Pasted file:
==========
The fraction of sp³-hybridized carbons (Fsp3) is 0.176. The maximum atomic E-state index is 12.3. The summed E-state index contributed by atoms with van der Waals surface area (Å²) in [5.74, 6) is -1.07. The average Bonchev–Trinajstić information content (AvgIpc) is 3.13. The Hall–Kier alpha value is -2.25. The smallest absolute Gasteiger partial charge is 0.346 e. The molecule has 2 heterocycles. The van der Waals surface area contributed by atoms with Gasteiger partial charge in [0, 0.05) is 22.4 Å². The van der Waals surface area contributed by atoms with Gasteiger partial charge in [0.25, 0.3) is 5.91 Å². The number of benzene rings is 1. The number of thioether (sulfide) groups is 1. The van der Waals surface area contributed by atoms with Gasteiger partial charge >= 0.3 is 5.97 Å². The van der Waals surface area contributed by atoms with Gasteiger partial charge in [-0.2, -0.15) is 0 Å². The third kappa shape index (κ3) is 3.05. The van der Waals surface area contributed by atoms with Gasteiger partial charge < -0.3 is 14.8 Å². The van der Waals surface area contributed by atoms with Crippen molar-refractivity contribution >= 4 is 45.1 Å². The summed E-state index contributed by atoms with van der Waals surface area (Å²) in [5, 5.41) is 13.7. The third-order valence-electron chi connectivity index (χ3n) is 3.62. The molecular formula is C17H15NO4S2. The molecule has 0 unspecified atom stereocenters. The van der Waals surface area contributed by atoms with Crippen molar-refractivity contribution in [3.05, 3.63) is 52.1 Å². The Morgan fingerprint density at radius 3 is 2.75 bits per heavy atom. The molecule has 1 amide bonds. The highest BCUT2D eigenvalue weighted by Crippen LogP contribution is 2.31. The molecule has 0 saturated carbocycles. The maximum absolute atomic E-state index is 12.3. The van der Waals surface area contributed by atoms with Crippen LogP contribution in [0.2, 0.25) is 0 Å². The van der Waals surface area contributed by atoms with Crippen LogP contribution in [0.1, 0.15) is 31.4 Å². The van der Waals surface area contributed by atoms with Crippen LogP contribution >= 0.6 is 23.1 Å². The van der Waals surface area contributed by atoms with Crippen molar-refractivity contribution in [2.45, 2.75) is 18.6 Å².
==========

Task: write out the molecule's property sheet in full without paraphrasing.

The fraction of sp³-hybridized carbons (Fsp3) is 0.176. The maximum atomic E-state index is 12.3. The summed E-state index contributed by atoms with van der Waals surface area (Å²) in [5.74, 6) is -1.07. The average Bonchev–Trinajstić information content (AvgIpc) is 3.13. The Hall–Kier alpha value is -2.25. The smallest absolute Gasteiger partial charge is 0.346 e. The molecule has 2 heterocycles. The van der Waals surface area contributed by atoms with Gasteiger partial charge in [0, 0.05) is 22.4 Å². The van der Waals surface area contributed by atoms with Gasteiger partial charge in [0.25, 0.3) is 5.91 Å². The number of benzene rings is 1. The number of thioether (sulfide) groups is 1. The van der Waals surface area contributed by atoms with Gasteiger partial charge >= 0.3 is 5.97 Å². The van der Waals surface area contributed by atoms with Gasteiger partial charge in [-0.2, -0.15) is 0 Å². The third kappa shape index (κ3) is 3.05. The van der Waals surface area contributed by atoms with Gasteiger partial charge < -0.3 is 14.8 Å². The van der Waals surface area contributed by atoms with Crippen molar-refractivity contribution >= 4 is 45.1 Å². The summed E-state index contributed by atoms with van der Waals surface area (Å²) in [5, 5.41) is 13.7. The third-order valence-electron chi connectivity index (χ3n) is 3.62. The molecular formula is C17H15NO4S2. The molecule has 0 unspecified atom stereocenters. The van der Waals surface area contributed by atoms with Crippen molar-refractivity contribution in [3.05, 3.63) is 52.1 Å². The Morgan fingerprint density at radius 3 is 2.75 bits per heavy atom. The molecule has 1 amide bonds. The highest BCUT2D eigenvalue weighted by Crippen LogP contribution is 2.31. The molecule has 0 saturated carbocycles. The maximum absolute atomic E-state index is 12.3. The van der Waals surface area contributed by atoms with Crippen LogP contribution in [0.2, 0.25) is 0 Å². The van der Waals surface area contributed by atoms with Crippen LogP contribution in [0.1, 0.15) is 31.4 Å². The van der Waals surface area contributed by atoms with Crippen LogP contribution >= 0.6 is 23.1 Å². The van der Waals surface area contributed by atoms with Crippen molar-refractivity contribution in [2.45, 2.75) is 18.6 Å².